The cost of a two-kilogramme packet of maize flour is expected to rise by a third to Sh120 in November following the end four-month import subsidy and the government, setting the price at which it will buy the grain from farmers.
Millers say the cost of buying the grain is set to average Sh3,400 a 90-kg bag, forcing them to increase flour prices by Sh30 from the current Sh90.
“Obviously the cost will go above the current subsidy price to sell at an average Sh120 for a two-kilogramme packet. Our buying price will obviously be above what the government is buying at to attract stocks from farmers,” said a miller who requested anonymity for fear reprisals from the government.
This looks to put pressure on inflation, which fell to 7.06 per cent in September, from 8.04 per cent a month earlier, pushed by a fall in some food prices.
The staple has a big effect on the cost of living measure and food index, which has a 36.04 per cent weight in the goods used to calculate inflation.
Kenya on May 16 announced Sh6 billion subsidy on maize imports to help lower the cost of flour which had shot up due to drought and poor planning.
The subsidy lowered the price of a 90-kg bag of maize to Sh2,300 from above Sh4,000 with taxpayers offering importers a rebate or the difference of about Sh1,700.
This has kept the cost of the two-kg packet of flour at Sh90 from a high of Sh153 in April.
The record prices turned into a political headache for President Uhuru Kenyatta as he sought a second term in the nullified August elections.
Nasa leader Raila Odinga has used the high cost of living to portray Mr Kenyatta’s government as inept and uncaring.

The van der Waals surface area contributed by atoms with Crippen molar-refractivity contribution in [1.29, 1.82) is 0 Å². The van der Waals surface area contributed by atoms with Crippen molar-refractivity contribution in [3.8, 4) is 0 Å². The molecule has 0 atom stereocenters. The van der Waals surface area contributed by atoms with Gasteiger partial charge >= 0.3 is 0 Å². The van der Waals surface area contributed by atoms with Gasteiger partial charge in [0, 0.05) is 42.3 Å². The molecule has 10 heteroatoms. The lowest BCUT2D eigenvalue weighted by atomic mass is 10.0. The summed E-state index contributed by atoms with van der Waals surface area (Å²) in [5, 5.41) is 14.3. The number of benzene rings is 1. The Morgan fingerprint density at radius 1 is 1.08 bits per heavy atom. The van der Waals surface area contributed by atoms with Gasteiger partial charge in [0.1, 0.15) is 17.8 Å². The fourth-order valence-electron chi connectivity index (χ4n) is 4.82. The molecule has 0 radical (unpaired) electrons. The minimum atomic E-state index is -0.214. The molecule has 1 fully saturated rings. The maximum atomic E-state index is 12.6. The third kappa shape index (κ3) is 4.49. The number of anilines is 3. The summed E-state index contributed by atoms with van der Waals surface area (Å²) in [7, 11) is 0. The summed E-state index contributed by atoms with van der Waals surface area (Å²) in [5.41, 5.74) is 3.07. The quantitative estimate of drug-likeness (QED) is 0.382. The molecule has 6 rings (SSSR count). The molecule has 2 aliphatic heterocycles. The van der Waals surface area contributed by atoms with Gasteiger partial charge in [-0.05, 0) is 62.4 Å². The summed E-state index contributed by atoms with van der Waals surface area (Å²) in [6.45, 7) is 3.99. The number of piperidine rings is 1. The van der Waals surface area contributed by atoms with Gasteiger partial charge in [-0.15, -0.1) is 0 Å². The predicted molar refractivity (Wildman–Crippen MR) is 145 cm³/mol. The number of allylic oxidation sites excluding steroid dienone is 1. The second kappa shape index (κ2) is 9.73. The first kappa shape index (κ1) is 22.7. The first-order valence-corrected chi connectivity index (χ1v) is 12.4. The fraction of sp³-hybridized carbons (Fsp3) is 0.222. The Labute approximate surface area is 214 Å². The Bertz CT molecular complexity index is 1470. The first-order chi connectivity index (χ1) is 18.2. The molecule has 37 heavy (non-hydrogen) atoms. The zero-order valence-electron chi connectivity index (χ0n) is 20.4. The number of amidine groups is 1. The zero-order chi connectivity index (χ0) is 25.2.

The subsidised flour prices was backed by a Kenya Gazette notice that criminalised the sale of the product above Sh90.
The Treasury will today end the subsidy with imports brought in recent days expected to steady the flow of Sh90 flour to the end of the month.
Millers will now revert to the market price of maize, which will influence by the purchase of the grain by the government to replenish the strategic reserves.
The government will buy a bag from farmers at Sh3, 200 in a Sh6.7 billion plan. Millers say the cost of getting the bag from the farmers to mills will rise to Sh3, 400 when transport costs are factored in.
The situation might worsen if government give in to pressure from farmers pushing for a higher price well aware of the bargaining power in an electioneering period.
Farmers claim the cost of production is higher and at Sh3,200 per bag they would be making losses on their produce.
“We had many challenges this year and farmers were forced to incur extra cost in controlling Fall Armyworms. We sent a letter to the Ministry of Agriculture two weeks ago showing them the cost of production, which was as high as Sh4,000 per bag in some areas,” said Anthony Kioko, chief executive officer Cereal Growers Association.